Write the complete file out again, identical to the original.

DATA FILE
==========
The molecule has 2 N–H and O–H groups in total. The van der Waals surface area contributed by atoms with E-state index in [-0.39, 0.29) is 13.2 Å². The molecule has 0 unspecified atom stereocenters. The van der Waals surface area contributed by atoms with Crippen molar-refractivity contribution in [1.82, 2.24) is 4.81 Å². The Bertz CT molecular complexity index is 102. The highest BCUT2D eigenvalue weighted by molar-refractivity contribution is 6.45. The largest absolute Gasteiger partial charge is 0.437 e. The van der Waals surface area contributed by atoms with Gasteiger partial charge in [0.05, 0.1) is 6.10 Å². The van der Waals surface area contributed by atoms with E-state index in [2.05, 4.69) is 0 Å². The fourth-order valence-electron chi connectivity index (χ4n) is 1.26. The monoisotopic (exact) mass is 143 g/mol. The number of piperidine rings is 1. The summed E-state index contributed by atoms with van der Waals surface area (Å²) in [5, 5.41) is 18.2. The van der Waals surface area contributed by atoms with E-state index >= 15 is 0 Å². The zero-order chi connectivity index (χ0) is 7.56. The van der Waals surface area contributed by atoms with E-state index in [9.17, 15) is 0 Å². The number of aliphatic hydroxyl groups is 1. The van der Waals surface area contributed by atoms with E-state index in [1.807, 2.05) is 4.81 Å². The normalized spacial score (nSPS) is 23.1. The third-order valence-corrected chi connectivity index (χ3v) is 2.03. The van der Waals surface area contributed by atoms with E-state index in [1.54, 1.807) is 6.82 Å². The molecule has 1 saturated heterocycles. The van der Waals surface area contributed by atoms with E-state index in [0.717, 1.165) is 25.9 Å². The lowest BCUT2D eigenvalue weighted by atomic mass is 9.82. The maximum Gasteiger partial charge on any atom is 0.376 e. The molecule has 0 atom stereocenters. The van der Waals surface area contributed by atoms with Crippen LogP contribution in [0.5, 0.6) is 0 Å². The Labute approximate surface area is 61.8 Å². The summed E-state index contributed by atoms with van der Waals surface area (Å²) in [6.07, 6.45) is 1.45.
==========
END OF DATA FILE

The molecule has 2 N–H and O–H groups in total. The van der Waals surface area contributed by atoms with E-state index in [-0.39, 0.29) is 13.2 Å². The molecule has 0 unspecified atom stereocenters. The van der Waals surface area contributed by atoms with Crippen molar-refractivity contribution in [1.82, 2.24) is 4.81 Å². The Bertz CT molecular complexity index is 102. The highest BCUT2D eigenvalue weighted by molar-refractivity contribution is 6.45. The largest absolute Gasteiger partial charge is 0.437 e. The van der Waals surface area contributed by atoms with Gasteiger partial charge in [0.05, 0.1) is 6.10 Å². The van der Waals surface area contributed by atoms with E-state index in [2.05, 4.69) is 0 Å². The fourth-order valence-electron chi connectivity index (χ4n) is 1.26. The monoisotopic (exact) mass is 143 g/mol. The number of piperidine rings is 1. The summed E-state index contributed by atoms with van der Waals surface area (Å²) in [5, 5.41) is 18.2. The van der Waals surface area contributed by atoms with E-state index >= 15 is 0 Å². The zero-order chi connectivity index (χ0) is 7.56. The van der Waals surface area contributed by atoms with E-state index in [9.17, 15) is 0 Å². The number of aliphatic hydroxyl groups is 1. The van der Waals surface area contributed by atoms with E-state index in [1.807, 2.05) is 4.81 Å². The normalized spacial score (nSPS) is 23.1. The third-order valence-corrected chi connectivity index (χ3v) is 2.03. The van der Waals surface area contributed by atoms with E-state index in [1.54, 1.807) is 6.82 Å². The molecule has 1 saturated heterocycles. The van der Waals surface area contributed by atoms with E-state index in [0.717, 1.165) is 25.9 Å². The lowest BCUT2D eigenvalue weighted by atomic mass is 9.82. The maximum Gasteiger partial charge on any atom is 0.376 e. The molecule has 0 atom stereocenters. The van der Waals surface area contributed by atoms with Crippen LogP contribution in [0.5, 0.6) is 0 Å². The Labute approximate surface area is 61.8 Å². The summed E-state index contributed by atoms with van der Waals surface area (Å²) in [6.07, 6.45) is 1.45.